When writing this article I came across a word I had not encountered before – ‘nurdling’. According to the website – click here – this is the process of trying to remove discarded plastic from beaches by means of a sieve, as shown on the website. Nurdling is an urgent priority on our planet because of our irresponsibility towards the creation which God has made – this is why responsible public authorities are trying gradually to outlaw plastic bottles. Last Sunday, our last Sunday before the season of Lent, we heard these words at Mass: ‘In a shaken sieve the rubbish is left behind, so too the defects of a man appear in his talk’. The reading was from Ecclesiasticus, (sometimes called the book of Sirach), one of the last books in the Old Testament, probably the 2nd century BCE. Because it is only to be found in the Greek version of the Old Testament and not the Hebrew, you don’t normally find the book in Protestant Bibles. The whole reading we heard points to how we are really betrayed so often by what we say – our words show the sort of person we are.

It was a good reading to hear in the last few days before Lent. This season is a time for nurdling – for trying to sieve out the rubbish in our lives, to leave it behind. This is what we do when we go to confession. God responds to our acknowledging of our sin by his boundless love – he forgives our sins and wipes the slate clean through the words of the absolution spoken by the priest. Of course, most of us do find that the sieve builds up another supply of rubbish all too soon. But perhaps what is so useful about Lent is that if we’re open to God’s grace we can find the rubbish properly and recognise it; we may not have seen it before.

This applies both in our personal lives and in the way in which we look at the world and the Church. Lent has to be about both things, keeping them in balance. We pay attention to our personal lives by going to confession, by trying to take a serious look at where we’re going, not simply rattling out the same old sins. It’s an opportunity to take stock, to engage in a proper exercise of reflection – as Archbishop Peter reminded us in his Pastoral letter last Sunday, quoting Socrates, ‘an unreflected life is not worth living.’ We can’t nurdle, or sift the rubbish out, if we don’t see that it’s there. Strangely, at a time when counselling and therapy are rightly valued and helpful, our use of the sacrament of Confession has declined: the rise of individualism has led us simply to think that we can live our lives without God’s help or the grace of the sacraments. We go to Confession because we’re aware that we are part of something bigger than ourselves, the family of the Catholic Church. We are not meant to be alone or isolated.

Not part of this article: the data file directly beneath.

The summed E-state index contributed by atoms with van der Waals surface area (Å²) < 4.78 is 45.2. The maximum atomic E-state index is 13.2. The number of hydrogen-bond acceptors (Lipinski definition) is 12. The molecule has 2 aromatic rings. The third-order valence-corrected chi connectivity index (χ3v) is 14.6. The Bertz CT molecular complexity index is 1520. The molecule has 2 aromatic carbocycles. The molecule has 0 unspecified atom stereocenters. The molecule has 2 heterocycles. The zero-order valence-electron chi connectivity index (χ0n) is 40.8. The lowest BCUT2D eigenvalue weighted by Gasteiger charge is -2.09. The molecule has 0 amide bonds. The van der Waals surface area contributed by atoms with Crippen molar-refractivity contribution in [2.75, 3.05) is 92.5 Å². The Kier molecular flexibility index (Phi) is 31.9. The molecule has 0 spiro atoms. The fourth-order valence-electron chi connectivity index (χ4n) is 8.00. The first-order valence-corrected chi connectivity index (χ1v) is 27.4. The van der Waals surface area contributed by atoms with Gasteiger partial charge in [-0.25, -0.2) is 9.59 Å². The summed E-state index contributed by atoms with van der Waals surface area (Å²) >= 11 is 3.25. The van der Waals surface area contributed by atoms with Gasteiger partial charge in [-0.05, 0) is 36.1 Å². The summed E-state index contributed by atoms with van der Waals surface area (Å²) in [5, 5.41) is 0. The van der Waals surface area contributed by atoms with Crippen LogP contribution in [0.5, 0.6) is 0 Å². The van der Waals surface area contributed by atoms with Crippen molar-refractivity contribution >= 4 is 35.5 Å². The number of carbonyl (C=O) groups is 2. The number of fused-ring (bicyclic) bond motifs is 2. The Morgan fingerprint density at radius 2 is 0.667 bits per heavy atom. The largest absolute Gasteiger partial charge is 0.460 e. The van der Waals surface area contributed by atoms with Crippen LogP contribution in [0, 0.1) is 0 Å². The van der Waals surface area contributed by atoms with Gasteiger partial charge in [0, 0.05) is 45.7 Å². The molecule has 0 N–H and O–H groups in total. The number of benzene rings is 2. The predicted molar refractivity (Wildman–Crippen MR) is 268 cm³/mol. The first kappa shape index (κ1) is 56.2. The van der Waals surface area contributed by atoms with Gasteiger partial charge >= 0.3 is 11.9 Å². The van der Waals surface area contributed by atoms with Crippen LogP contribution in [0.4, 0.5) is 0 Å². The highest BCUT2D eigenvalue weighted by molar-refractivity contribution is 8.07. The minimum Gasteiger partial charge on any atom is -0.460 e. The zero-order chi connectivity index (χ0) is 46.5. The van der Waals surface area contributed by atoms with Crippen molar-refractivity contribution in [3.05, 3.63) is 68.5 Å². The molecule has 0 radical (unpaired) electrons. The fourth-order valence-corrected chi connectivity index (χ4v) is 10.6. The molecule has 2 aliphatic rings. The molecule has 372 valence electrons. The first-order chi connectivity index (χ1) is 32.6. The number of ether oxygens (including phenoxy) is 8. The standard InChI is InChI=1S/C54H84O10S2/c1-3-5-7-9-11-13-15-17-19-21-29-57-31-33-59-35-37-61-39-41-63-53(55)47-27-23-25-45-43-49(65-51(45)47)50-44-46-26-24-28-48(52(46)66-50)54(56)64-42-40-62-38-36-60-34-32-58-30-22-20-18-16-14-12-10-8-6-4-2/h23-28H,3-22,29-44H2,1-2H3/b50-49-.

Being part of something bigger is why sieving out the rubbish and leaving it behind also has a corporate dimension. Lent is not just about our personal lives: it’s about the life of the world and the life of the Church.

This means that Lent has a message for our society and our world, racked at present by so much nastiness, violence and divisiveness, leading many to depression and even despair. These things don’t just happen: they are the result of sin, sin which is avoidable and culpable. As we also heard last Sunday, Jesus says to us in the gospel of Luke, ‘There is no sound tree that produces rotten fruit, nor again a rotten tree that produces sound fruit’, verses we should repeat to ourselves every day at this time. Our country, the rest of Europe and the rest of the world, need desperately to hear this message.

But the problem is not just ‘out there’. The Church has to hear it too, to sieve out the rubbish, to nurdle. The extent of the child abuse crisis, and the criminally irresponsible way in which the crisis has been handled by those in responsibility in the Church, is a lot of rubbish in the sieve. A natural but very flawed response is for people to argue that it’s someone else’s problem, someone else’s sin. True, individual human beings who have the use of reason are responsible for their actions, for which they will answer to God: but sinfulness and guilt affect and damage us all, because we are all part of the Body of Christ. Moreover we can be party to sin if we collude with it, if we keep silence, if we try to silence others, if we fawn on leaders who have let the Church down. In Rome the other week when the Holy Father presided at an act of repentance with the other bishops at the Child Abuse ‘summit’, this was part of the message. We are all affected and damaged by crimes, by sins, committed against children, young people, vulnerably adults, Religious Sisters and others. Part of the message of Lent is a call to the whole Church to discern the sin, to sieve it out, to nurdle, and to seek God’s forgiveness.